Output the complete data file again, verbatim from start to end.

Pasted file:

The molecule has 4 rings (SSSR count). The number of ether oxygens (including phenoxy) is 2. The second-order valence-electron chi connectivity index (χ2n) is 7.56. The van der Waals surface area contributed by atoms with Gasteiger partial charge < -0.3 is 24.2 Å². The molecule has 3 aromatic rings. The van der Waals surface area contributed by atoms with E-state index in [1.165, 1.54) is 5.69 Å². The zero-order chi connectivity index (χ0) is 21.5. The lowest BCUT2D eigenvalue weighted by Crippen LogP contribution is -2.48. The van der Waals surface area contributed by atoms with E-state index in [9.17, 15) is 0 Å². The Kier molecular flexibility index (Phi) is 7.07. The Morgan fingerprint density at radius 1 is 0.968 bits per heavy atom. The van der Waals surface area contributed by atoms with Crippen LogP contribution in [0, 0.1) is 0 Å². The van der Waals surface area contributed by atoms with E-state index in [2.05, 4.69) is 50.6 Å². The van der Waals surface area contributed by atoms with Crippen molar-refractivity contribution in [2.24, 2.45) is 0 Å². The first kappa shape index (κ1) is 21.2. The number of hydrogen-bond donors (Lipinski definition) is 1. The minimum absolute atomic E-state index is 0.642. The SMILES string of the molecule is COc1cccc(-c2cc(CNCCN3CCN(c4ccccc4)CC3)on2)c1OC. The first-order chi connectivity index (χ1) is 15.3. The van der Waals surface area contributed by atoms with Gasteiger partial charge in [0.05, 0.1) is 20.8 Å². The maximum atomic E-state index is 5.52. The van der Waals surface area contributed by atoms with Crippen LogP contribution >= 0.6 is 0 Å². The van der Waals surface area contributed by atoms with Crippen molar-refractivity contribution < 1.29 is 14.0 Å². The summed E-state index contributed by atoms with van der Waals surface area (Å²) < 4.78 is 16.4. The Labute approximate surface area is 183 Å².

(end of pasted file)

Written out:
The molecule has 4 rings (SSSR count). The number of ether oxygens (including phenoxy) is 2. The second-order valence-electron chi connectivity index (χ2n) is 7.56. The van der Waals surface area contributed by atoms with Gasteiger partial charge < -0.3 is 24.2 Å². The molecule has 3 aromatic rings. The van der Waals surface area contributed by atoms with E-state index in [1.165, 1.54) is 5.69 Å². The zero-order chi connectivity index (χ0) is 21.5. The lowest BCUT2D eigenvalue weighted by Crippen LogP contribution is -2.48. The van der Waals surface area contributed by atoms with E-state index in [9.17, 15) is 0 Å². The Kier molecular flexibility index (Phi) is 7.07. The Morgan fingerprint density at radius 1 is 0.968 bits per heavy atom. The van der Waals surface area contributed by atoms with Crippen LogP contribution in [0, 0.1) is 0 Å². The van der Waals surface area contributed by atoms with E-state index in [2.05, 4.69) is 50.6 Å². The van der Waals surface area contributed by atoms with Crippen molar-refractivity contribution in [2.24, 2.45) is 0 Å². The first kappa shape index (κ1) is 21.2. The number of hydrogen-bond donors (Lipinski definition) is 1. The minimum absolute atomic E-state index is 0.642. The SMILES string of the molecule is COc1cccc(-c2cc(CNCCN3CCN(c4ccccc4)CC3)on2)c1OC. The first-order chi connectivity index (χ1) is 15.3. The van der Waals surface area contributed by atoms with Gasteiger partial charge in [0.05, 0.1) is 20.8 Å². The maximum atomic E-state index is 5.52. The van der Waals surface area contributed by atoms with Crippen LogP contribution >= 0.6 is 0 Å². The van der Waals surface area contributed by atoms with Crippen molar-refractivity contribution < 1.29 is 14.0 Å². The summed E-state index contributed by atoms with van der Waals surface area (Å²) < 4.78 is 16.4. The Labute approximate surface area is 183 Å².